One of the main steps towards development is to help people living in precarious food environment to achieve food sovereignty. Food sovereignty leads to the empowerment of populations and a significant improvement in living conditions.
Secodev has fifty years of expertise in supporting populations to achieve food sovereignty. Its successful formula is founded on collaborating with its partners on many fronts, in particular:
Every new initiative is one step further towards food sovereignty. For example, by becoming a member of a rural farming organisation, a small producer will gain access to new seeds, learn new agroecological production techniques, better store and process their crops, and then sell them more efficiently for a better price. Consequently, the new member starts to enjoy better living conditions. Through crop diversification, they increase their yields and diversify their diet. Higher incomes allow families to improve their children’s nutrition and send them to school.
In 2020, 13,920 people (including 7,940 women) improved their living conditions.
Education & Vocational Training
Access to education and vocational training is one of the key triggers to development among the world’s poorest populations. Lack of access to education is a cause and consequence of poverty and often affects the most disadvantaged populations. In rural and remote areas, children and young people are often unable to attend school and/or study for professional qualifications.
Without vocational training, young people cannot access employment. It becomes a vicious circle. Children and young people make up the most vulnerable population group, but they also represent the future and society’s potential for evolution. They are easy prey in regions where insecurity, conflict and violence are the norm and where poverty and hunger are part of everyday life. Secodev has therefore chosen to focus its action on the schooling of children and the training of young people. In particular, the organisation proposes:
In Africa, Secodev has chosen to prioritise jobs related to agriculture and livestock and at the same time to change the negative connotation sometimes mistakenly associated with these professions. In countries where 70% of people work in agriculture and livestock, it is important to professionally train young people in this area.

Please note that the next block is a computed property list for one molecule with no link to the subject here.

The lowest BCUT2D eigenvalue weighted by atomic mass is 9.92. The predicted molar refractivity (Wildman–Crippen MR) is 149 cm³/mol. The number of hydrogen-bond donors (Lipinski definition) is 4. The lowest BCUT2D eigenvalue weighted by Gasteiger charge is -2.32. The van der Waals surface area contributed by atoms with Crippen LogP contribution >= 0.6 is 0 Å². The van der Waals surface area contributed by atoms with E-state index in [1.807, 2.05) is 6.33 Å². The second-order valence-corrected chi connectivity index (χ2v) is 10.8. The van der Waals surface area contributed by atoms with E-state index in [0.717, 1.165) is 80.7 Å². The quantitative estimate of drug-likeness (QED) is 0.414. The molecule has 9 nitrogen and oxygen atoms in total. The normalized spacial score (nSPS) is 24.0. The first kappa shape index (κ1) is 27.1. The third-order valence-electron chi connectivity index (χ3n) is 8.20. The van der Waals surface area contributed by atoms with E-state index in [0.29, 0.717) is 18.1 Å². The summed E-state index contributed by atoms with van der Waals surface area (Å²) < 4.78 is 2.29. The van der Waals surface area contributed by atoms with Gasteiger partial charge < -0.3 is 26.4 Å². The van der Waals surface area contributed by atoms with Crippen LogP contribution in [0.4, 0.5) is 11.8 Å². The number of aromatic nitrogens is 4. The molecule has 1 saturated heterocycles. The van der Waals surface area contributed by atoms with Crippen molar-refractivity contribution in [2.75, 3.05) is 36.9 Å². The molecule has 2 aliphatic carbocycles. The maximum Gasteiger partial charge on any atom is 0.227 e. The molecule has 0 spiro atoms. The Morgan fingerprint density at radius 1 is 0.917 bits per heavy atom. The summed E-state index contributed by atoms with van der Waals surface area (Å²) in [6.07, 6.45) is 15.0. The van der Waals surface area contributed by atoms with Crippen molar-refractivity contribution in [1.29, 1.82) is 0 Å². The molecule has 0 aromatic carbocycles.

In 2020, 1,630 children and young people (including 756 girls) benefited from improvements to their schooling or training.
Cross-cutting areas of intervention
Peacekeeping and prevention of conflict and violence
The various countries where Secodev operates all have in common volatile contexts, with the emergence or resurgence of conflicts. In some countries, war has profoundly marked the populations with the consequences still clearly visible. Secodev programs in this field carry several objectives:
Gender and gender equality
Women and girls represent half of the world’s population and half of its development potential. However, gender inequalities persist in the majority of developing countries and impede social progress. Women play a key role in rural households. They are involved in agricultural work, rural businesses, and enable local and global economies.
Secodev programs reflect the organisation’s commitment to promoting gender equality, women’s rights and the crucial importance gender equality plays throughout its countries of intervention. It carries out many initiatives addressing this with its partners. However, the organisation is attentive to local reality and sensitivity in terms of gender relations, supporting constructive actions, non-exclusionary for men, and adapted to the socio-cultural context.
Protecting the environment
Global warming and other impacts of human activities on the environment are as much concern to the supported communities of Secodev as they are elsewhere, posing a great threat to their development. Future ecological and meteorological disasters risk reversing all the progress made so far. Secodev and its partners raise awareness among local populations about the environmental issues particular to their region. It trains farmers in new sustainable agricultural techniques, more respectful of the environment. By understanding the importance of preserving the land for future generations and passing on better living conditions, local farmers, mindful of the long-term benefits, are invested in the process.